We can only hope that those administrators, principals, and teachers agonize half as much over why their schools turn out so many graduates (and non-graduates) who read poorly, figure poorly, and reason poorly compared to the numbers of graduates they turn out who read, figure, and reason well. Inasmuch as (to give them the benefit of the doubt) they presumably are doing their best, they have a point: hanging a label promotes more shame than improvement, because the label itself doesn’t explain how to improve.

Who among us hasn’t experienced the difficulty of doing one’s best without knowing exactly what to do or how to do it? We might label ourselves as “underperforming” or worse, but if we’re serious about what we’re trying to do we will find someone to teach us what to do and how to do it well. If we’re not serious, we should look for something else to do.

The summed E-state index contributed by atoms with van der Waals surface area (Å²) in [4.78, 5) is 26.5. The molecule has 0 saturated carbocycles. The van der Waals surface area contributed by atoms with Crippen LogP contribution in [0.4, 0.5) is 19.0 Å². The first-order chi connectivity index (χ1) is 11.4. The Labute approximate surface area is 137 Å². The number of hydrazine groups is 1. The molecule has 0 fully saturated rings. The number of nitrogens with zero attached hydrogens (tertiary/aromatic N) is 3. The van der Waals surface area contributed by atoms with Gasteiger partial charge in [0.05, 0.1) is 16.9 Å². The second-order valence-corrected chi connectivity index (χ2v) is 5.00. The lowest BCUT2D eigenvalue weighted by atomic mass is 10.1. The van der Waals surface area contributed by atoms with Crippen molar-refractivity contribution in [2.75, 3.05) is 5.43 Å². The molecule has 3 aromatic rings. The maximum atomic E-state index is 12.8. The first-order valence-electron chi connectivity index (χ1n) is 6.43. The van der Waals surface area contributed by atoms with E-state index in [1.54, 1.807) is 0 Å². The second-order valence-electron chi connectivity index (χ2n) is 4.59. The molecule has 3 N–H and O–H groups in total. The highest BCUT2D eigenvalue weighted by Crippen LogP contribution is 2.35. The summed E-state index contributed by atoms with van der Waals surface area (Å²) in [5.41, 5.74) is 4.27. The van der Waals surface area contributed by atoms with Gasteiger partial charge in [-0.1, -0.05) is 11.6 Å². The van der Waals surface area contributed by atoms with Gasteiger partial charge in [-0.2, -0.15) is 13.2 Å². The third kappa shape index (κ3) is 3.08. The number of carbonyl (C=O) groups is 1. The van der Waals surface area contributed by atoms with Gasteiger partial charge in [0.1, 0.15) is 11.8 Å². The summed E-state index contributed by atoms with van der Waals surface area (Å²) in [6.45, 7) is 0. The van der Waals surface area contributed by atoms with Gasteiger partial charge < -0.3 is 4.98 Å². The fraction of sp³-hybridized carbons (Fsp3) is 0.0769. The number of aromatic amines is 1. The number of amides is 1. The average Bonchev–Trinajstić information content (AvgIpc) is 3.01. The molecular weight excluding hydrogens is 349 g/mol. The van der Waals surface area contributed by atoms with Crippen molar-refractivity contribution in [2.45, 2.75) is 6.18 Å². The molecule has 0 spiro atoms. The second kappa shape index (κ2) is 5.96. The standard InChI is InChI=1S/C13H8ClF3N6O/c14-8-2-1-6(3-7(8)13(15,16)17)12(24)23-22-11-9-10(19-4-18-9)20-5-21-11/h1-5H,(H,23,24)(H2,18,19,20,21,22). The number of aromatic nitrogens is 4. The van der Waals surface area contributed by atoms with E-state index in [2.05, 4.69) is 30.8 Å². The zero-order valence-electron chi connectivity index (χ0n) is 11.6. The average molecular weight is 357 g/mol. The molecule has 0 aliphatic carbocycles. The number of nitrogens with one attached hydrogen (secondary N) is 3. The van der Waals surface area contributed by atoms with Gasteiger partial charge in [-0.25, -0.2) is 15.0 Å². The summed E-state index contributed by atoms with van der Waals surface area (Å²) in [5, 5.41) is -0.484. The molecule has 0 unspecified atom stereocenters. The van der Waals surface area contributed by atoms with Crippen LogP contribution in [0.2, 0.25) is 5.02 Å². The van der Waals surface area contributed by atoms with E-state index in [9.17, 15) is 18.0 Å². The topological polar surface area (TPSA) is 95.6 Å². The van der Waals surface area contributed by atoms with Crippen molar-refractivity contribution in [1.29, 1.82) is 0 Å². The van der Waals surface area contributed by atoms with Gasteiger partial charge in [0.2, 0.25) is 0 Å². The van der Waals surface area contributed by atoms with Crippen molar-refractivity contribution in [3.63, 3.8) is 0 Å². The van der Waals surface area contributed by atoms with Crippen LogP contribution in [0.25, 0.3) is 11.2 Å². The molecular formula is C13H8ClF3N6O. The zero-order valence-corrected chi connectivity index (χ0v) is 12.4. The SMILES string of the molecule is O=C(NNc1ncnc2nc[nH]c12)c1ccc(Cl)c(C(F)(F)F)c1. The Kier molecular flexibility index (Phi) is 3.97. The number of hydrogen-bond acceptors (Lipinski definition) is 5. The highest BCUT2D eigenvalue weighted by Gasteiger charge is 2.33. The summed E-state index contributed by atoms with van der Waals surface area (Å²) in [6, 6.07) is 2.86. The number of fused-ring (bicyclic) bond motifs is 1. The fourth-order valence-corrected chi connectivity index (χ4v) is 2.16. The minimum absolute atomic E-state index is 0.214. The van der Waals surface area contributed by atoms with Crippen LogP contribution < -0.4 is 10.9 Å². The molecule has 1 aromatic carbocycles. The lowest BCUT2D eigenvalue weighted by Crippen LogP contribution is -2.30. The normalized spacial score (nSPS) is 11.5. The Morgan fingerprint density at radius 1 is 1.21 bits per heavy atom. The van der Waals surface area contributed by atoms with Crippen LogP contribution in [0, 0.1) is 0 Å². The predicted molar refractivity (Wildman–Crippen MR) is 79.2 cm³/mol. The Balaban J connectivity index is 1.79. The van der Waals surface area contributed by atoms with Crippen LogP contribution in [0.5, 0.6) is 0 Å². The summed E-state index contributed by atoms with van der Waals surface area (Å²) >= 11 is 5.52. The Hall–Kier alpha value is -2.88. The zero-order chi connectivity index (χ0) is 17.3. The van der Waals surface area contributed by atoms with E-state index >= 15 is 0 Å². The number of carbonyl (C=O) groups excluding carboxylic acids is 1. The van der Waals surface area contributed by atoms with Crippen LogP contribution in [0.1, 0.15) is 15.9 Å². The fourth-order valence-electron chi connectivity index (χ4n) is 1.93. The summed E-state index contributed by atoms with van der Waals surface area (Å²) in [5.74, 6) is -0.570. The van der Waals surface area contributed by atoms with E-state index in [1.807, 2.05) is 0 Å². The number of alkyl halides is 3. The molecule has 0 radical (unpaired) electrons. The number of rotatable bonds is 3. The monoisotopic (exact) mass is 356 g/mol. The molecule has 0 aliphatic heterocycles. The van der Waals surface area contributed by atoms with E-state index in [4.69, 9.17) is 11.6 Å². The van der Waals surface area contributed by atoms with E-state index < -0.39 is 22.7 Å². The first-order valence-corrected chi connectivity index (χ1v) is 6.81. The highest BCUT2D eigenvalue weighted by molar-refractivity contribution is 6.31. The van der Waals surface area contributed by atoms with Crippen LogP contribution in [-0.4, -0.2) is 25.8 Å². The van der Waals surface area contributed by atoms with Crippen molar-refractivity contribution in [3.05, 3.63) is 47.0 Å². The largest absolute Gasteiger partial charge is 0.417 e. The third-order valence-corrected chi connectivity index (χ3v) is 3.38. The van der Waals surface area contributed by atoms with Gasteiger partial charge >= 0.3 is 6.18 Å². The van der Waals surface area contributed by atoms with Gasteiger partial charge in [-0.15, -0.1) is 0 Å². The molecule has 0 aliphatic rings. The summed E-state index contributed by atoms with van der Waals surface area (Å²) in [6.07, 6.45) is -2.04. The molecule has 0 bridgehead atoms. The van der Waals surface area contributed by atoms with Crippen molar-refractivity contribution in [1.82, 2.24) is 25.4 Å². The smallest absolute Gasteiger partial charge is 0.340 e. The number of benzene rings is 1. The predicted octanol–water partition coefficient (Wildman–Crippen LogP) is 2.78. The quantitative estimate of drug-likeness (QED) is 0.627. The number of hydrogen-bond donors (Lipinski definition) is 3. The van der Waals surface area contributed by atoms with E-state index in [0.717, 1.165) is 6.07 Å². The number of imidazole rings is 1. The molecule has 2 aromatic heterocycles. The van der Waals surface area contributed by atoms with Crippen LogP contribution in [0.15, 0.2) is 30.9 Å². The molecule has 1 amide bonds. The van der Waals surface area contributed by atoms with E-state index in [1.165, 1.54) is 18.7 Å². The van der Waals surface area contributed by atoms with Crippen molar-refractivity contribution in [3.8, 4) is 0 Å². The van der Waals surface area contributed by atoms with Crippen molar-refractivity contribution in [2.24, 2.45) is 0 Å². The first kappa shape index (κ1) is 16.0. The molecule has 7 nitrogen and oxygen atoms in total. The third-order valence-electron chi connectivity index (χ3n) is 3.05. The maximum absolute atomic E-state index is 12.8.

My writing career is like that. Some things I do pretty well, others not so well at all. So I seek out people who, hopefully, will help me overcome my weaknesses; which is why, in six weeks, I’ll be in Utah at Dave Wolverton’s writing workshop.

I hope those educators can do the same: admit their weaknesses, and find real experts who can help them overcome those weaknesses. But as long as these things have been going on (far longer than the decade-and-a-half since my book came out), I don’t have a lot of hope.

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Long Day on the Road